Communication system 20 may be configured to communicatively couple a computer with one or more other machines. The communication system may include wired and/or wireless communication devices compatible with one or more different communication protocols. As non-limiting examples, a communication system may be configured for communication via a wireless telephone network, or a wired or wireless local- or wide-area network. In some implementations, a communication system may allow a computer to send and/or receive messages to and/or from other devices via a network such as the Internet.

In an example, a method comprises determining a current pose of an augmented reality device in a physical space, and visually presenting, via a display of the augmented reality device, an augmented-reality view of the physical space including a predetermined pose cue indicating a predetermined pose in the physical space and a current pose cue indicating the current pose in the physical space. In this example and/or other examples, the predetermined pose cue may have a world-locked position that is fixed relative to the physical space, and the current pose cue may have a device-locked position that changes with the current pose of the augmented-reality device. In this example and/or other examples, the predetermined pose may be determined, via a pose sensing system of the augmented-reality device, during capture of a previously-captured image of the physical space. In this example and/or other examples, the method may further comprise visually presenting, via the display, a visual alignment cue indicating that the current pose cue is at least partially aligned with the predetermined pose cue. In this example and/or other examples, the method may further comprise audibly presenting, via an audio speaker of the augmented-reality device, an audio alignment cue indicating that the current pose cue is at least partially aligned with the predetermined pose cue. In this example and/or other examples, the method may further comprise capturing, via a camera of the augmented-reality device, a first image at a first time while the current pose cue is aligned with the predetermined pose cue, and capturing, via the camera, a second image at a second time subsequent to the first time while the current pose cue is aligned with the predetermined pose cue. In this example and/or other examples, the predetermined pose cue may be a first predetermined pose cue, and the method may further comprise capturing, via a camera of the augmented-reality device, a first image while the current pose cue is aligned with the first predetermined pose cue, visually presenting, via the display, a second predetermined pose cue different than the first predetermined pose cue, and capturing, via the camera, a second image while the current pose cue is aligned with the second predetermined pose cue.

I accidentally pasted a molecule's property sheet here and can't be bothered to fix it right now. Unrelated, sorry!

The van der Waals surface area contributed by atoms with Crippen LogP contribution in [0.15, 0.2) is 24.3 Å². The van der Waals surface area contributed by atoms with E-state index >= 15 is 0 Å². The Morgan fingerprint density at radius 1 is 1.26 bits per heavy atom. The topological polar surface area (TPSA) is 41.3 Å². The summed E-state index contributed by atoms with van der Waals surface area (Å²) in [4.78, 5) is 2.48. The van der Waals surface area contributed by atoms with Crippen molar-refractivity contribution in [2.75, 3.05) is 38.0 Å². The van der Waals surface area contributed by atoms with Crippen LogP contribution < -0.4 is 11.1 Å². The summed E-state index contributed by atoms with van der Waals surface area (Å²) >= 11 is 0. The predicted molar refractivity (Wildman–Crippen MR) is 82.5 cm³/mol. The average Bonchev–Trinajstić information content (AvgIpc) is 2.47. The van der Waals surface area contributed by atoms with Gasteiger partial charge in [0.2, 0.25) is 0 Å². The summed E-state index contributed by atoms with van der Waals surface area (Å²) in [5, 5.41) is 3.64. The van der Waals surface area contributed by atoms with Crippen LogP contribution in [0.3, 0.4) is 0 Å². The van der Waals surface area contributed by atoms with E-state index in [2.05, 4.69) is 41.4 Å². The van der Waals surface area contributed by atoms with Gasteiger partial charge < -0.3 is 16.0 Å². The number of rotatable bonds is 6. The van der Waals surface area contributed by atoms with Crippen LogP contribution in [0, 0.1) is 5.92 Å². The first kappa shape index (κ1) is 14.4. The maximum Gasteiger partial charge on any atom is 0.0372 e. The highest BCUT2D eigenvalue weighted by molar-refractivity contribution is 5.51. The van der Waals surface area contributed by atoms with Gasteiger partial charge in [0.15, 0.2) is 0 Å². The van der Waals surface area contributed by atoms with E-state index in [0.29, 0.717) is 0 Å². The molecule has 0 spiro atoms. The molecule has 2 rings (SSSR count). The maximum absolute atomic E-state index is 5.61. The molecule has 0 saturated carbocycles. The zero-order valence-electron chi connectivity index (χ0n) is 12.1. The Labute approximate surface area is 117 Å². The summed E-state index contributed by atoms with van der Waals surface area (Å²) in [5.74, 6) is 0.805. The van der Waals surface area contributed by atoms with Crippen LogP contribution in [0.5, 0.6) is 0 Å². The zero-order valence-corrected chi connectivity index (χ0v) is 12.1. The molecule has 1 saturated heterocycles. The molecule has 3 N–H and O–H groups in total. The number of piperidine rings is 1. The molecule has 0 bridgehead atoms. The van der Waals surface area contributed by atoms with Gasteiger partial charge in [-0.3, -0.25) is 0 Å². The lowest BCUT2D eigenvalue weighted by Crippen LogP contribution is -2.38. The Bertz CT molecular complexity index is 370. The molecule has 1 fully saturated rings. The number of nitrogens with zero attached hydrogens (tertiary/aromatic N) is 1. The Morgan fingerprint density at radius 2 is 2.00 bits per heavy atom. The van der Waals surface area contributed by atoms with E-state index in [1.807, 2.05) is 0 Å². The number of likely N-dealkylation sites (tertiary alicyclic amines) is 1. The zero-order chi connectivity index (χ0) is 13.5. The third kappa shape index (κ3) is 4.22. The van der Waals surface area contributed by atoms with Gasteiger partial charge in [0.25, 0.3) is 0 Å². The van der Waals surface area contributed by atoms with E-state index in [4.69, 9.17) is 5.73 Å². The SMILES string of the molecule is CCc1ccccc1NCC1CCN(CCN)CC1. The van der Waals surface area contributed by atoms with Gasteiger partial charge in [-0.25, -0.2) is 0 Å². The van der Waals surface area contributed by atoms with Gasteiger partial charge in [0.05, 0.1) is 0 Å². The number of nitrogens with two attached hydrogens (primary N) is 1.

In an example, an augmented-reality device, comprises a camera configured to image a physical space, a pose sensing system configured to determine a current pose of the augmented-reality device in the physical space, a display, a logic machine, and a storage machine holding instructions executable by the logic machine to receive a predetermined pose in the physical space, and visually present, via the display, an augmented-reality view of the physical space including a predetermined pose cue indicating the predetermined pose in the physical space and a current pose cue indicating the current pose in the physical space. In this example and/or other examples, the predetermined pose cue may have a world-locked position that is fixed relative to the physical space, and the current pose cue may have a device-locked position that changes with the current pose of the augmented-reality device. In this example and/or other examples, the storage machine may further hold instructions executable by the logic machine to visually present, via the display, a visual alignment cue indicating that the current pose cue is at least partially aligned with the predetermined pose cue. In this example and/or other examples, the predetermined pose cue, the current pose cue, and the visual alignment cue may be visually different from each other. In this example and/or other examples, the augmented-reality device may further comprise an audio speaker, and the storage machine may further hold instructions executable by the logic machine to audibly present, via the audio speaker, an audio alignment cue indicating that the current pose cue is at least partially aligned with the predetermined pose cue. In this example and/or other examples, the predetermined pose may be determined, via the pose sensing system, during capture of a previously-captured image of the physical space. In this example and/or other examples, the predetermined pose cue may include the previously-captured image with a world-locked position at the predetermined pose. In this example and/or other examples, the predetermined pose cue may at least partially indicate a field of view from the predetermined pose, and the current pose cue may at least partially indicate a field of view of the current pose. In this example and/or other examples, the predetermined pose cue may include a first set of coplanar markers, and the current pose cue may include a second set of coplanar markers. In this example and/or other examples, the storage machine may further hold instructions executable by the logic machine to capture, via the camera, a first image of the physical space at a first time while the current pose cue is aligned with the predetermined pose cue in the augmented-reality view, and capture, via the camera, a second image of the physical space at a second time subsequent to the first time while the current pose cue is aligned with the predetermined pose cue in the augmented-reality view. In this example and/or other examples, the predetermined pose cue may be a first predetermined pose cue, and the storage machine may further hold instructions executable by the logic machine to capture, via the camera, a first image of the physical space while the current pose cue is aligned with the first predetermined pose cue, visually present, via the display, a second predetermined pose cue different than the first predetermined pose cue, and capture, via the camera, a second image while the current pose cue is aligned with the second predetermined pose cue.